“I had to advocate for myself for three years. Because women are not in charge of our own bodies in America,” she says. “And there’s a lot of biases around women of color, around our pain, and our levels of pain and the validity of our pain.”
The financial burden of dealing with medical issues has made it difficult for Primous Harris to keep up with alternative pain-relieving methods — like massages, chiropractic care, and homeopathic medicines. And as a wife, mother, and instructional aide for special education, her household, like many in America, is persistently working to make ends meet.
“I was born in this country, and I can’t partake in the American dream because of all of the systemic policies that are latent and obvious,” she says. In education, “we don’t get paid squat. We’re not paid what we’re worth.”
Primous Harris says her husband is the primary breadwinner in their home. If he were to get sick and become unable to work, only a few months would pass before their savings are depleted. They would be at risk of being homeless.
“$1.2 million opens up access to everything,” Primous Harris says. “It would be a different kind of launchpad that Black people specifically don’t have access to currently.”
Slavery: The Foundation of Medical Racism
In the nearly 500-page interim report filed by the California task force, more than 30 pages detail how slavery and violence against Black bodies are the foundation of healthcare. At the outset, the report details how federal, state, and local governments subjected enslaved people to dehumanizing conditions, policies, and practices.
Some of the demoralizing practices enforced against Black bodies included researchers trying to prove Black people were biologically suited to slavery, the invention of mental health diseases for enslaved people who had the “irrational desire to run away,” and the false belief that Black people have a higher pain threshold than white people.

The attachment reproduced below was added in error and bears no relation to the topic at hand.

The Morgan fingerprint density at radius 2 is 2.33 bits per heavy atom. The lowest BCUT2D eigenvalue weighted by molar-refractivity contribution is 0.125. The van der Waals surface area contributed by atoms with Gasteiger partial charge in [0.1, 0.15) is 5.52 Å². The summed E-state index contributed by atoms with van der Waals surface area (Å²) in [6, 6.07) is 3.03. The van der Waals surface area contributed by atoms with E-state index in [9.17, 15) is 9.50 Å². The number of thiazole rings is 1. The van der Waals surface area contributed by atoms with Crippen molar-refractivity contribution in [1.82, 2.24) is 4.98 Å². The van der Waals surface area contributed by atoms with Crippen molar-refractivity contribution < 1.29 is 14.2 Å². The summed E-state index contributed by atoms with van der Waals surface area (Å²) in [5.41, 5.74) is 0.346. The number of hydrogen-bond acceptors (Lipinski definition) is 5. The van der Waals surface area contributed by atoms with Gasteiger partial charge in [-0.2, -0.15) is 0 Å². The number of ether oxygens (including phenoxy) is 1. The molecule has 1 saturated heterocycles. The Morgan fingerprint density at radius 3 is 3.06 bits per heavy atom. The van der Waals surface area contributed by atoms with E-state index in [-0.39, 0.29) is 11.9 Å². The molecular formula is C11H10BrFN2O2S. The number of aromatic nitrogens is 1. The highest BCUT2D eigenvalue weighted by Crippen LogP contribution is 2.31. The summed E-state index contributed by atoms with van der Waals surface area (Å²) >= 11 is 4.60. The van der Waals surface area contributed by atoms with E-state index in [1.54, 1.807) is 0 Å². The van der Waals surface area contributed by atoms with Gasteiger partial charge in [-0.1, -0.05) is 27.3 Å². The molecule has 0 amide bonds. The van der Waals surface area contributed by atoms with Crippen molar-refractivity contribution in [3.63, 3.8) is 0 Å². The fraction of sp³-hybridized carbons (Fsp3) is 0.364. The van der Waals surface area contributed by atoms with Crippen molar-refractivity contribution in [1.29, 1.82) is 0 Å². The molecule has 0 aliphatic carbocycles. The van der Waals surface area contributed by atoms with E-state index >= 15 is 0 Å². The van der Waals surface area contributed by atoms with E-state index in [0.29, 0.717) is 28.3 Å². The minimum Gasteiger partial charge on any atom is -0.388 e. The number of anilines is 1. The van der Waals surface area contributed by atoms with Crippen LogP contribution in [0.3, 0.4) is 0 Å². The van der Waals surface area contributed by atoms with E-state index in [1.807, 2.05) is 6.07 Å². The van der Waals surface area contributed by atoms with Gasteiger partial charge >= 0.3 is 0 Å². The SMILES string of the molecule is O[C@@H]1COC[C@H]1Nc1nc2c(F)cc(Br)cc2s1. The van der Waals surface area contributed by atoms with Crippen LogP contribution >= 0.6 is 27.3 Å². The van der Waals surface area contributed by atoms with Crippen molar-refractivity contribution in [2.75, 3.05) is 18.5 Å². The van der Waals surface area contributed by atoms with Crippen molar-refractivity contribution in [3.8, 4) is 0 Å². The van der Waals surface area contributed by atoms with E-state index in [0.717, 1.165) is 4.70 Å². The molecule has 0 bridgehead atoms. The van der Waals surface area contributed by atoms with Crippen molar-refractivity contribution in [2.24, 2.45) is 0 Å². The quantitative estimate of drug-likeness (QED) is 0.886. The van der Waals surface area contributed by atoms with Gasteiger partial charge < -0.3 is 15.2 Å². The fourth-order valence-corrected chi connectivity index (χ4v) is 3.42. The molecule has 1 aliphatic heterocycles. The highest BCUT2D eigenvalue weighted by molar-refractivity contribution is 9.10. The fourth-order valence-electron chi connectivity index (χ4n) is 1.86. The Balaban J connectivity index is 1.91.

Jasmine Young, a policy analyst with the National Health Law Program, says policy reform needs to continue to help address the health disparities that exist in the Black community. At NHeLP, she works with Medi-Cal, California’s Medicaid health coverage program, to ensure the programs and services are reaching the health needs of Californians.
In California, thousands of mental health patients were forcibly sterilized due to the eugenicist efforts of the Human Betterment Foundation, which played a key role in the popularity of the eugenics movement that spanned the first half of the 19th century. More than 20,000 people are recorded to have been sterilized in California due to these laws.
As a form of reparations, the Forced or Involuntary Sterilization Compensation program has a total of $4.5 million set aside to pay survivors, with payment totals depending on the number of eligible applicants.
“I commend California for taking the step to compensate those who have been impacted, but it does take a structural change to ensure that doesn’t happen again,” Young says. “I think it starts with addressing our healthcare providers and the type of people that we train to take care of Black patients.”
Although many of the laws and policies that allowed these atrocities are no longer in effect, the devasting impact of medical racism and mistrust still stands today.